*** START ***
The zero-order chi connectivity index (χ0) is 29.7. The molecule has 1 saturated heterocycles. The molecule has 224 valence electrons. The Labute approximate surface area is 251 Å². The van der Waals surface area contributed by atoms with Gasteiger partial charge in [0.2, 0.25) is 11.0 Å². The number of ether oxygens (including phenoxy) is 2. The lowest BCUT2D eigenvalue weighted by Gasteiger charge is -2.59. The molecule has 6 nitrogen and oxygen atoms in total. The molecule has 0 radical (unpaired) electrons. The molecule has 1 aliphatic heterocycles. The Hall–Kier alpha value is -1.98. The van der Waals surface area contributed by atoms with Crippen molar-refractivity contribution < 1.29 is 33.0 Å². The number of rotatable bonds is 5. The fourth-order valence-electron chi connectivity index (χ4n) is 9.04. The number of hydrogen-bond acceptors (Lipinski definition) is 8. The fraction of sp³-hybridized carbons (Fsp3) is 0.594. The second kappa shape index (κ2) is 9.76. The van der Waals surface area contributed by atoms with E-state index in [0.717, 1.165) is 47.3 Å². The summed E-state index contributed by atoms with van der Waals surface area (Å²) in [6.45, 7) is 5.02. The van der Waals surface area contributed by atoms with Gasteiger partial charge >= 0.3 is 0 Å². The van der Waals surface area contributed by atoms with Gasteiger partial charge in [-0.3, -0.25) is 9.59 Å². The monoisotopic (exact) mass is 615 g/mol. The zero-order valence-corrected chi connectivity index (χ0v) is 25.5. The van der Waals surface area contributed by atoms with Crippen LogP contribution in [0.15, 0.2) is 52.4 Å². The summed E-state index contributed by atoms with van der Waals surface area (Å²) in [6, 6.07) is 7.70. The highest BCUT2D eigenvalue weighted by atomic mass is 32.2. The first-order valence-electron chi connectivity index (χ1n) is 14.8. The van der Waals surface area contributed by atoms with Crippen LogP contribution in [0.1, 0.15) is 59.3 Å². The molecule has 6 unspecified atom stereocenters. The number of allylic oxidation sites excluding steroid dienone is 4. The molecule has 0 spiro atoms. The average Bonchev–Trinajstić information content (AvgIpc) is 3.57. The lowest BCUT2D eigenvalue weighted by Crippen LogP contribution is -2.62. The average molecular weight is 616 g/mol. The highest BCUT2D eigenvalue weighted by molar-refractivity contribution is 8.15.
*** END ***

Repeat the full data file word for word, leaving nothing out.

The zero-order chi connectivity index (χ0) is 29.7. The molecule has 1 saturated heterocycles. The molecule has 224 valence electrons. The Labute approximate surface area is 251 Å². The van der Waals surface area contributed by atoms with Gasteiger partial charge in [0.2, 0.25) is 11.0 Å². The number of ether oxygens (including phenoxy) is 2. The lowest BCUT2D eigenvalue weighted by Gasteiger charge is -2.59. The molecule has 6 nitrogen and oxygen atoms in total. The molecule has 0 radical (unpaired) electrons. The molecule has 1 aliphatic heterocycles. The Hall–Kier alpha value is -1.98. The van der Waals surface area contributed by atoms with Crippen molar-refractivity contribution < 1.29 is 33.0 Å². The number of rotatable bonds is 5. The fourth-order valence-electron chi connectivity index (χ4n) is 9.04. The number of hydrogen-bond acceptors (Lipinski definition) is 8. The fraction of sp³-hybridized carbons (Fsp3) is 0.594. The second kappa shape index (κ2) is 9.76. The van der Waals surface area contributed by atoms with E-state index in [0.717, 1.165) is 47.3 Å². The summed E-state index contributed by atoms with van der Waals surface area (Å²) in [6.45, 7) is 5.02. The van der Waals surface area contributed by atoms with Gasteiger partial charge >= 0.3 is 0 Å². The van der Waals surface area contributed by atoms with Gasteiger partial charge in [-0.3, -0.25) is 9.59 Å². The monoisotopic (exact) mass is 615 g/mol. The zero-order valence-corrected chi connectivity index (χ0v) is 25.5. The van der Waals surface area contributed by atoms with Crippen LogP contribution in [0.15, 0.2) is 52.4 Å². The summed E-state index contributed by atoms with van der Waals surface area (Å²) in [6, 6.07) is 7.70. The highest BCUT2D eigenvalue weighted by atomic mass is 32.2. The first-order valence-electron chi connectivity index (χ1n) is 14.8. The van der Waals surface area contributed by atoms with Crippen LogP contribution in [0.1, 0.15) is 59.3 Å². The molecule has 6 unspecified atom stereocenters. The number of allylic oxidation sites excluding steroid dienone is 4. The molecule has 0 spiro atoms. The average Bonchev–Trinajstić information content (AvgIpc) is 3.57. The lowest BCUT2D eigenvalue weighted by Crippen LogP contribution is -2.62. The average molecular weight is 616 g/mol. The highest BCUT2D eigenvalue weighted by molar-refractivity contribution is 8.15.